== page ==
I recently was awarded sole legal and physical custody of my 15 month old son. My son’s father did not show to court and I expressed to the judge my frustration that his father will not answer a simple question as “Did he eat dinner?” or “what time did he give him his medication?”
    When the judge asked me if I worked out a visitation plan, I added that I’d like to alternate major holidays and to alternate weekends and for my son’s father to pick him up every Wednsday from daycare so he can have an extra night with his dad. Growing up without my own dad present, I understand the need and want of having a father present. The weekends that his dad has visitation with him, he is suppose to pick him up from daycare Friday and return back on Sunday evening. His father refuses to pick him up on Friday’s but expects me to continue to drop him off early Saturday mornings. Would I be held in contempt by the court if I refused to drop him off at his convenience?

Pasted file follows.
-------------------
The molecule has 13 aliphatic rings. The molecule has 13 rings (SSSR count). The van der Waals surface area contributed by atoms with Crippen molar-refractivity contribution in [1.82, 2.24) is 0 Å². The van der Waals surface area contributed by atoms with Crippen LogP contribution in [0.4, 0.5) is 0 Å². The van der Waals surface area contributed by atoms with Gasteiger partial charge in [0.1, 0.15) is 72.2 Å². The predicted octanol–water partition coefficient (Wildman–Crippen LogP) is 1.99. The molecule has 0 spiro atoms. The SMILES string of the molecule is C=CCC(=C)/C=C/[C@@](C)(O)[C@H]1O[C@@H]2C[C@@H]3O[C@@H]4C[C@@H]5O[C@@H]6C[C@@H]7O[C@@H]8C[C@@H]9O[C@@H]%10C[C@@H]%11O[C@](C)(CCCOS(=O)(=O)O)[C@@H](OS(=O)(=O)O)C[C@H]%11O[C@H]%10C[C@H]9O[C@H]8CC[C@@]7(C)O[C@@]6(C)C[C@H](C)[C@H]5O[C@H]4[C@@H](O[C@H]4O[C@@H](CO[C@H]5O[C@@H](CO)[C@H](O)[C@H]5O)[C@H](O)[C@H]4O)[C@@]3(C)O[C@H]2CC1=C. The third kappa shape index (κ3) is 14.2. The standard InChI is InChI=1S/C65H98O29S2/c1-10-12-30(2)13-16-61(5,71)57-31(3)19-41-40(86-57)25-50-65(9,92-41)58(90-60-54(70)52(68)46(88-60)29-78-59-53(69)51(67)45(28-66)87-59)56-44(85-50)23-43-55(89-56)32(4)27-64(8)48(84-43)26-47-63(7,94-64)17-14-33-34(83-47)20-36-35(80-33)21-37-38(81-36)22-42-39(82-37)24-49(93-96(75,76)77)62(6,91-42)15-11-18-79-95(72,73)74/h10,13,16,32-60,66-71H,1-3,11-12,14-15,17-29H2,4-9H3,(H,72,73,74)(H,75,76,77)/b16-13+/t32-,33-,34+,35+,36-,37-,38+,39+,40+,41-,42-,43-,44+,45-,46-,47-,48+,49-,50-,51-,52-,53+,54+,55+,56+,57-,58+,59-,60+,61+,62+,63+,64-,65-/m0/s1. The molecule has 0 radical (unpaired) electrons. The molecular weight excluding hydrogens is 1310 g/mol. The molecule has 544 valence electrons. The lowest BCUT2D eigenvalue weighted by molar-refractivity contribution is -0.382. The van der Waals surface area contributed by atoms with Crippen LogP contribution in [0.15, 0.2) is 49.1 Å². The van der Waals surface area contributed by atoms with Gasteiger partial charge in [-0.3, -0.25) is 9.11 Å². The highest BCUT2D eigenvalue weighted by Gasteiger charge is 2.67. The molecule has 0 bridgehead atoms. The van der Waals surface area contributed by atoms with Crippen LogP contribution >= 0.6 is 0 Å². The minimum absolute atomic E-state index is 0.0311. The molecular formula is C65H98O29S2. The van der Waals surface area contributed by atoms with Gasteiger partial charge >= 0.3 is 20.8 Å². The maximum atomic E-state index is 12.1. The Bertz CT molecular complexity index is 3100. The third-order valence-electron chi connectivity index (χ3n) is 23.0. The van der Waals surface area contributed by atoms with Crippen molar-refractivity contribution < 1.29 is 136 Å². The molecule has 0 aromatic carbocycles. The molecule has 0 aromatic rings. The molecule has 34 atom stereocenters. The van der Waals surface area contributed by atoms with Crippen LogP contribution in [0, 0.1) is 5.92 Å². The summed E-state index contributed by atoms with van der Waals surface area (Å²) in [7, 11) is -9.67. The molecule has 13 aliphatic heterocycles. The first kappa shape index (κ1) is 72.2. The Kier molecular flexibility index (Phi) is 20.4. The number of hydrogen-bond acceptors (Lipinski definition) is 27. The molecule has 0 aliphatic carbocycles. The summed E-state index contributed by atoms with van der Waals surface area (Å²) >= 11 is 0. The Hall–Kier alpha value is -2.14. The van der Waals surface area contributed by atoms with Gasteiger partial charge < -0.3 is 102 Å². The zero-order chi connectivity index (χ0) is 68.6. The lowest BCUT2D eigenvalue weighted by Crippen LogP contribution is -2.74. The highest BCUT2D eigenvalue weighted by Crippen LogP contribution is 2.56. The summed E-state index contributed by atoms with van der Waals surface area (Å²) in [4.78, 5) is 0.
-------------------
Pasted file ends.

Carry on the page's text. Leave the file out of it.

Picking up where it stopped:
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  8. beth

    I am a stepparent I have been with the kids for 12 years they call me mom all on their own i did not ask them to what I dont understand is that the father has custody of them the mother moves out of state is behind in child support,will not pay her 40% of the medical bill that she is court orderd to pay, and the father cant get help”why is that” but the mother moved out of state made no visition changes and now wants to put him in contempt because he wont put the kids on a plane to go see her.shes the one in contempt she is to have her visition every other weekend per the court orderd visition.we have all kinds of laws to help the noncustodial parent what about the custodial parent the need help too!

  9. no justice

    I feel sorry for this poor Mother, as she was probably telling the truth about the Father and just couldn’t produce enough evidence to prove him gulity which is a shame as the Child will more than likely suffer years of abuse before it is disclosed. The current system needs to be thrown out and rewritten by caring and loving Christian parents who really know what is best for our Children.